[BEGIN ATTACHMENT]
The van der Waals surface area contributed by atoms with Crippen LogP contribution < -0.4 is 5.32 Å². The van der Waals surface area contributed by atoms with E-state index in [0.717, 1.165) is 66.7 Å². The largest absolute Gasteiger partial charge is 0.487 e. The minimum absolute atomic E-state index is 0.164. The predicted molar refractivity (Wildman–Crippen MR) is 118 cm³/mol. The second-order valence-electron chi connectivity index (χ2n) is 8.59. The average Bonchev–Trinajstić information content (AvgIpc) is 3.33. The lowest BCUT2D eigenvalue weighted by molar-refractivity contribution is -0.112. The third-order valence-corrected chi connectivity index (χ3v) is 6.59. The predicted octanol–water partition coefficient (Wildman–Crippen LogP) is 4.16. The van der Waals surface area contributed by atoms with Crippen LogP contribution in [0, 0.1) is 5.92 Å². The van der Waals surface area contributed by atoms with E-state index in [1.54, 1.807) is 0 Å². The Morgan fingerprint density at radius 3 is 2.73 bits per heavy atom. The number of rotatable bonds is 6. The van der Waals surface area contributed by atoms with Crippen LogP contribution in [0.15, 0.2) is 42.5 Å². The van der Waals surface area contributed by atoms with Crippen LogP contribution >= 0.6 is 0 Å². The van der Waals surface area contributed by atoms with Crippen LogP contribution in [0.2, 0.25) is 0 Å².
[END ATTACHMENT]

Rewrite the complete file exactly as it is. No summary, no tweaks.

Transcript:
The van der Waals surface area contributed by atoms with Crippen LogP contribution < -0.4 is 5.32 Å². The van der Waals surface area contributed by atoms with E-state index in [0.717, 1.165) is 66.7 Å². The largest absolute Gasteiger partial charge is 0.487 e. The minimum absolute atomic E-state index is 0.164. The predicted molar refractivity (Wildman–Crippen MR) is 118 cm³/mol. The second-order valence-electron chi connectivity index (χ2n) is 8.59. The average Bonchev–Trinajstić information content (AvgIpc) is 3.33. The lowest BCUT2D eigenvalue weighted by molar-refractivity contribution is -0.112. The third-order valence-corrected chi connectivity index (χ3v) is 6.59. The predicted octanol–water partition coefficient (Wildman–Crippen LogP) is 4.16. The van der Waals surface area contributed by atoms with Crippen LogP contribution in [0, 0.1) is 5.92 Å². The van der Waals surface area contributed by atoms with E-state index in [1.54, 1.807) is 0 Å². The Morgan fingerprint density at radius 3 is 2.73 bits per heavy atom. The number of rotatable bonds is 6. The van der Waals surface area contributed by atoms with Crippen LogP contribution in [0.15, 0.2) is 42.5 Å². The van der Waals surface area contributed by atoms with Crippen LogP contribution >= 0.6 is 0 Å². The van der Waals surface area contributed by atoms with Crippen LogP contribution in [0.2, 0.25) is 0 Å².